A Butterfly in Flight
by Shirley Huang Batman
In the dawning light, the sun seemedslow to show its face; the morning raindrops were especially chilly. Myeyes fluttered open as I awoke to the alarm clock’s usual noise. The life of an office worker is like a three part machine—out the door each morning, work all day, return home to one’s nest each night. Day after day, the places and times are the same. The things around you look blurred and foggy.
When routine controls the flow of life, it becomes easy for people on the go to become complacent, paying little attention to the world around them. Sometimes, even looking out the window to take a breath of fresh air seems wasteful.
On this morning, like so many others, I was the first to be ready to go. I grabbed my briefcase and headed towards the door, turning my head back to hurry the kids along. I barked out the customary order to hurry up. These were the small details that had become our daily routine. The kids knew there was no dawdling allowed in the morning. My motto was always, “Better early than late.”
As I strode toward the car, I saw a colorful butterfly flit in front of my eyes and right into my car door. The impact knocked dew all over her beautiful golden and black dress, so that one of her wings was temporarily immobilized. However, the butterfly was strong and persistent. She usedall her strength, flapping her good wing, trying to fly away. Her small body looked so thin and frail, but she was not afraid or giving up one bit.
For me, in that moment, time was just a progression of minutes and seconds ticking away; for her, it was life or death. It made me stop and think. Isn’t life really equally fragile for all of us? For this butterfly, a single action on my part could change her fate. In that fleeting moment, I didn’t worry about my own needs. Without hesitation, I held my breath and used my fingers, gently and slowly, to lift her thin tired body. Even more gently and slowly, I placed her on a dry step. I watched her recover — first, gradually wiggling, then moving her body, then stretching her wings in a successful effort to take off. My heart was filled with immense joy. Although it was a trivial action for me, for her it was a rebirth. The distance between me and this creature seemed to have disappeared; we were related to each other by hope. In an instant, I realized the true meaning of the saying, “Do not shun good deeds because they are small.” This simple moment opened my eyes and gave me a new outlook on life.
Being busy seems an unchanging element of modern life. Haven’t I been among those who believed in this description of life —the mechanical work and rest schedule, the military-style routines? Have I really attempted to feel the sweetness of the early morning air? Have I stopped to appreciate the fragrance of the blooming flowers in my yard? Neighborly interactions have fallenby the wayside, happening more and more infrequently as life’s tempo has accelerated. Time for extended familyhas been relegated to the future tense, not the present. And a generational gap has deepened between me and my children.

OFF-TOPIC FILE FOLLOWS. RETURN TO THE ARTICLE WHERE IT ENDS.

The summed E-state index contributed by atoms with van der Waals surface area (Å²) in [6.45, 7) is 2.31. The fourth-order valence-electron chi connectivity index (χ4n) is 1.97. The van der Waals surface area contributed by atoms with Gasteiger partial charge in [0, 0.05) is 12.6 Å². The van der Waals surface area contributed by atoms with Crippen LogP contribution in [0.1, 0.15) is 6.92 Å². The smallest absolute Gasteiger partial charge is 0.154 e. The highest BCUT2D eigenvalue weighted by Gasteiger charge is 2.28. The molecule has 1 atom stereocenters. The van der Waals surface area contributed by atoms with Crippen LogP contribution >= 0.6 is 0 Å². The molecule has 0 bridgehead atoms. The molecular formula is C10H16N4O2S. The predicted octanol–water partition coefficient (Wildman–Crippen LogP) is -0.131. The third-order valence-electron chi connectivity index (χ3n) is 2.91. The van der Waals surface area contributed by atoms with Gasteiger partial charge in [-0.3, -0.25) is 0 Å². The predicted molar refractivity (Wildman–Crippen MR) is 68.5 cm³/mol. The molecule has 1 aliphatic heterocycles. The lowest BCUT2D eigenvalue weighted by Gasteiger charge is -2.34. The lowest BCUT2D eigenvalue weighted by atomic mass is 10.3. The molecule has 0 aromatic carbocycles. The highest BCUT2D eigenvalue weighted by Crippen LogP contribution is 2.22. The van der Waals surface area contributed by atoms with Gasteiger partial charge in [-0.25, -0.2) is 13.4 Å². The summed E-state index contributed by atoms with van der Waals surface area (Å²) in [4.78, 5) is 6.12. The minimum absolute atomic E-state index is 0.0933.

I began to think about the frail, colorful butterfly. She must have been sincerely praying, hoping that people would care about nature at all times, not just in their leisure time. It made me think of how much we are like the butterfly, hoping that people around us care about us and will take the time to pay attention. We don’t want to just cross paths, exchanging brief greetings. We want to embrace and be embraced by those around us in our daily lives.
Yet here we are, focused on materialistic pursuits. We work hard to get ahead. We don’t want to fall behind our neighbor, whose lawn is always greener. We fear giving time to others might damage our success. When we give presents, we usually make a list of the people that are important to us. Those who are not relatives or friends rarely make the list. We treat outsiders as if problemsin their lives don’t affect us. We even act like their problems don’t matter to us. Why should we be the ones who help them? Often we reason that we do not have enough to give, and decide to delay helping until we are “more successful.” We rationalize that someone else will help, but notus. Sadly, in our busy modern world, “giving to others” becomes at best, an ideal. In reality, it is more often a burden we indefinitely postpone. Today God got my attention as my simple interaction with His beautiful immobilized creature made me wonder. What if the butterfly’s fight had been mine? How important is success when it is a matter of life and death? I realized for the sake of beingon time to work, I was rushing through every morning, acting like a general in a war. I bellow about the time, so the kids experience every morning harried and yelled at. I was doing everything in the name of efficiency. But by giving the kids a military-style morning, I was losing the opportunity to enjoy little pleasures and missing the precious moments for intimate interactions with my children.
So, I am truly thankful to the lovely butterfly. She let me appreciate the frailty of life and the values that can come from our humanity. These things are more fulfilling, more worthwhile than the approval of my boss, promotions in my organization or expensive gifts.
Just as I watched the butterfly lift off, the kids came running out at their normal, hurried pace—pulling me back from my musings. But things were not the same; I was different. I put on a gentle and proud smile to greet the two rushed and apologetic little faces, saying, “Chuen Chuen, Wei Wei, come over here. Come look! A beautiful butterfly!” With puzzled looks on their faces, they stared at each other for a long time.